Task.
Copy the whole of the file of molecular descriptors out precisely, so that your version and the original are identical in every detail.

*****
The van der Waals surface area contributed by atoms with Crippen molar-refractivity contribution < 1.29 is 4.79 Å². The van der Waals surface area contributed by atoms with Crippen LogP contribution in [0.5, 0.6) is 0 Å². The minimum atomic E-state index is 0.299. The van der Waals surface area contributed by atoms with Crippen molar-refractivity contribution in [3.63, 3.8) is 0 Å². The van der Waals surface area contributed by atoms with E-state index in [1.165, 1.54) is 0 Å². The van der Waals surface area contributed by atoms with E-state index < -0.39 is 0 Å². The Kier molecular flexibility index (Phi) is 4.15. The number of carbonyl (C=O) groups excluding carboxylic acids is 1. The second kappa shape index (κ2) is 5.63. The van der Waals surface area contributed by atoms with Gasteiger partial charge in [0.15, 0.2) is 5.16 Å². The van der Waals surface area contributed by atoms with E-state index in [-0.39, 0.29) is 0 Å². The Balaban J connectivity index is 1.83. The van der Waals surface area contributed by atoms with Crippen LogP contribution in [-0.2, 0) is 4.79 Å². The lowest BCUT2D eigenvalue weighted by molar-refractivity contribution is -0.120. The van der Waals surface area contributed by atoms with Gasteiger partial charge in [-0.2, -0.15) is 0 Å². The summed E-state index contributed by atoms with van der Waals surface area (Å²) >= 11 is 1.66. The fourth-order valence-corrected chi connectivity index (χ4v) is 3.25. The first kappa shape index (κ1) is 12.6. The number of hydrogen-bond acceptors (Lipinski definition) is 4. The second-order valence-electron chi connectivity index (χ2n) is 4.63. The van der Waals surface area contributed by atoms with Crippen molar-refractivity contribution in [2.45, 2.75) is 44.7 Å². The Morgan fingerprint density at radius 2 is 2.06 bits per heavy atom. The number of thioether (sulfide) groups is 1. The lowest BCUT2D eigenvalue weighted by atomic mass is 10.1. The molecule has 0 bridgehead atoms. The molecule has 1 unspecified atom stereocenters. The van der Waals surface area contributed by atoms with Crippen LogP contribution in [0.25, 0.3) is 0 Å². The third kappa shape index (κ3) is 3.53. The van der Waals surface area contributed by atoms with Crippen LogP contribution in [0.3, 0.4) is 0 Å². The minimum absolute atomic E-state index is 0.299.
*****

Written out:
The van der Waals surface area contributed by atoms with Crippen molar-refractivity contribution < 1.29 is 4.79 Å². The van der Waals surface area contributed by atoms with Crippen LogP contribution in [0.5, 0.6) is 0 Å². The minimum atomic E-state index is 0.299. The van der Waals surface area contributed by atoms with Crippen molar-refractivity contribution in [3.63, 3.8) is 0 Å². The van der Waals surface area contributed by atoms with E-state index in [1.165, 1.54) is 0 Å². The van der Waals surface area contributed by atoms with E-state index < -0.39 is 0 Å². The Kier molecular flexibility index (Phi) is 4.15. The number of carbonyl (C=O) groups excluding carboxylic acids is 1. The second kappa shape index (κ2) is 5.63. The van der Waals surface area contributed by atoms with Gasteiger partial charge in [0.15, 0.2) is 5.16 Å². The van der Waals surface area contributed by atoms with E-state index in [-0.39, 0.29) is 0 Å². The Balaban J connectivity index is 1.83. The van der Waals surface area contributed by atoms with Crippen LogP contribution in [-0.2, 0) is 4.79 Å². The lowest BCUT2D eigenvalue weighted by molar-refractivity contribution is -0.120. The van der Waals surface area contributed by atoms with Gasteiger partial charge in [-0.2, -0.15) is 0 Å². The summed E-state index contributed by atoms with van der Waals surface area (Å²) >= 11 is 1.66. The fourth-order valence-corrected chi connectivity index (χ4v) is 3.25. The first kappa shape index (κ1) is 12.6. The number of hydrogen-bond acceptors (Lipinski definition) is 4. The second-order valence-electron chi connectivity index (χ2n) is 4.63. The van der Waals surface area contributed by atoms with Crippen molar-refractivity contribution in [2.45, 2.75) is 44.7 Å². The Morgan fingerprint density at radius 2 is 2.06 bits per heavy atom. The number of thioether (sulfide) groups is 1. The lowest BCUT2D eigenvalue weighted by atomic mass is 10.1. The molecule has 0 bridgehead atoms. The molecule has 1 unspecified atom stereocenters. The van der Waals surface area contributed by atoms with Crippen LogP contribution in [0.25, 0.3) is 0 Å². The third kappa shape index (κ3) is 3.53. The van der Waals surface area contributed by atoms with Crippen LogP contribution in [0.3, 0.4) is 0 Å². The minimum absolute atomic E-state index is 0.299.